COACH LINDY RUFF: I know that, you know, approximately every 33 years something great happens in this league, you know, and we're at about that 33-year range where something great is bound to happen. So we've told them we're on the verge of greatness (laughter). The math is okay? '42 and '75 and round it off to '07, '08. Is that pretty close? Approximately every 33 years?

Q. Close enough for a sports writer (laughter).
COACH LINDY RUFF: Way too close for sports writers. You guys get ten, subtract two and end up with six. With beers (laughter).

Q. Pay for two?
COACH LINDY RUFF: Don't pay for any (laughter).

Q. If there was a positive for you last night it had to be Ryan's play. Is that something that -
COACH LINDY RUFF: There was two positives, Ryan's play and penalty killing I thought were very good. I said if we can stay away from the five-on-threes, I think our penalty killing has been pretty good against a very good power play team. There is two positives in the game. Both teams penalty killing and both teams goaltending. Ryan was very good for us.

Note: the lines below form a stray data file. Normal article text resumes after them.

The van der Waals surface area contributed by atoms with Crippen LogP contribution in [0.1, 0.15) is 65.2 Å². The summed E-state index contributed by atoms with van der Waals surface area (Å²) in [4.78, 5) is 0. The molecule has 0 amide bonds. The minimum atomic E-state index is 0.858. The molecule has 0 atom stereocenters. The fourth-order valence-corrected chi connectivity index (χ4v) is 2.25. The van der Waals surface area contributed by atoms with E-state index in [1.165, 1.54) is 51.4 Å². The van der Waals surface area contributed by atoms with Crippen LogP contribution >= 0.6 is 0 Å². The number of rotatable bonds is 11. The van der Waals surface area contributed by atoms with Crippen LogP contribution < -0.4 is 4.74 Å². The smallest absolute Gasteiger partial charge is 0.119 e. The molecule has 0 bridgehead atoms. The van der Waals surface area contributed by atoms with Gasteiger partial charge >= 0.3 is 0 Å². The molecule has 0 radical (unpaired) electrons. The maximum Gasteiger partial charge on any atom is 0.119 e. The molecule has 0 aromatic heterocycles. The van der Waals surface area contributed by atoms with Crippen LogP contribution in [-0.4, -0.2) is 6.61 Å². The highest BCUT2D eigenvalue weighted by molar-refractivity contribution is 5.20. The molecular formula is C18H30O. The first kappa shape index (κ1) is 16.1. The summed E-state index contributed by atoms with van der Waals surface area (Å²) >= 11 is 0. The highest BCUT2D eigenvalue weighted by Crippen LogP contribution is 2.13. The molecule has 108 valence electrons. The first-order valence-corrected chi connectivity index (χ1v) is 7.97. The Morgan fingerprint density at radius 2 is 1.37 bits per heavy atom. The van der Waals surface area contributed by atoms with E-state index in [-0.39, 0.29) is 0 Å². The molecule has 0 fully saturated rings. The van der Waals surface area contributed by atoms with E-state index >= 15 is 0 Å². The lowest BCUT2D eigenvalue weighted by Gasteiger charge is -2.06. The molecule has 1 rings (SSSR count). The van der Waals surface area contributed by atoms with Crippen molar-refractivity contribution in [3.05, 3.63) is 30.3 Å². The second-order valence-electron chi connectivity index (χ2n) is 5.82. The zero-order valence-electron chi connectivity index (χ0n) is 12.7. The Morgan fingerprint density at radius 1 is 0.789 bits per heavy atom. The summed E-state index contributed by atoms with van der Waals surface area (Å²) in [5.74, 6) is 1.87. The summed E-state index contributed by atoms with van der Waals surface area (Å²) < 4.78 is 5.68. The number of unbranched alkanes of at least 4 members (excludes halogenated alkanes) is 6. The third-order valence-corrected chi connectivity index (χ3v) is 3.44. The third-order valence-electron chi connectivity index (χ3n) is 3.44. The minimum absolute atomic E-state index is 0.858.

Q. Lindy, have you found that they're clogging up the middle and just allowing outside shots from along the boards for you guys, maybe concentrating on the slots -
COACH LINDY RUFF: You know, they've done a very good job with, you know, their back checking assignments. You can point to numerous plays where, you, once they've gone over the blue line, they've had players coming up our back side and been able to reach in and disrupt some plays and even our partial three-on-two rushes they've been able to get back. I think that's the one area they've really done a good job. They've paid a big price to get back in some of those situations to eliminate our offensive opportunities.

Q. Do you entertain the notion at all of putting in a guy like Drew Stafford into the lineup?